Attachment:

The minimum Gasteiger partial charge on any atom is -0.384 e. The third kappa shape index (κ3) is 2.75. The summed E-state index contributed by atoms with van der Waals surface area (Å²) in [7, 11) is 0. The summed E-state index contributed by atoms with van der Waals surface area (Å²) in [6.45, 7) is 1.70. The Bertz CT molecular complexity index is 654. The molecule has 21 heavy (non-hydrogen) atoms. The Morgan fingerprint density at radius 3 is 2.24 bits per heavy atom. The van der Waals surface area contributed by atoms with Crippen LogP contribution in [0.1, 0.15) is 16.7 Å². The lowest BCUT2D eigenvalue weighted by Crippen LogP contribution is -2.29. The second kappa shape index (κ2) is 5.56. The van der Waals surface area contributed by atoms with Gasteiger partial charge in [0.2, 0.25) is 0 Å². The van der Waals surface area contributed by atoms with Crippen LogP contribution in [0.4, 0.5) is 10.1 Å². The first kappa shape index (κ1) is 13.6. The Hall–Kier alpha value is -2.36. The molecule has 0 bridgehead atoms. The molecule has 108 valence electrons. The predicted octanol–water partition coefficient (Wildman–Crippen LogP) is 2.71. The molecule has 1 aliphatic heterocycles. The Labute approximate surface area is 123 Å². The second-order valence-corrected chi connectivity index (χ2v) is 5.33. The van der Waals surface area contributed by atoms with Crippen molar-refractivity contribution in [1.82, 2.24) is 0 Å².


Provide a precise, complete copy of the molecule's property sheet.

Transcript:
The minimum Gasteiger partial charge on any atom is -0.384 e. The third kappa shape index (κ3) is 2.75. The summed E-state index contributed by atoms with van der Waals surface area (Å²) in [7, 11) is 0. The summed E-state index contributed by atoms with van der Waals surface area (Å²) in [6.45, 7) is 1.70. The Bertz CT molecular complexity index is 654. The molecule has 21 heavy (non-hydrogen) atoms. The Morgan fingerprint density at radius 3 is 2.24 bits per heavy atom. The van der Waals surface area contributed by atoms with Crippen LogP contribution in [0.1, 0.15) is 16.7 Å². The lowest BCUT2D eigenvalue weighted by Crippen LogP contribution is -2.29. The second kappa shape index (κ2) is 5.56. The van der Waals surface area contributed by atoms with Gasteiger partial charge in [0.2, 0.25) is 0 Å². The van der Waals surface area contributed by atoms with Crippen LogP contribution in [0.4, 0.5) is 10.1 Å². The first kappa shape index (κ1) is 13.6. The Hall–Kier alpha value is -2.36. The molecule has 0 bridgehead atoms. The molecule has 108 valence electrons. The predicted octanol–water partition coefficient (Wildman–Crippen LogP) is 2.71. The molecule has 1 aliphatic heterocycles. The Labute approximate surface area is 123 Å². The second-order valence-corrected chi connectivity index (χ2v) is 5.33. The van der Waals surface area contributed by atoms with Crippen molar-refractivity contribution in [1.82, 2.24) is 0 Å².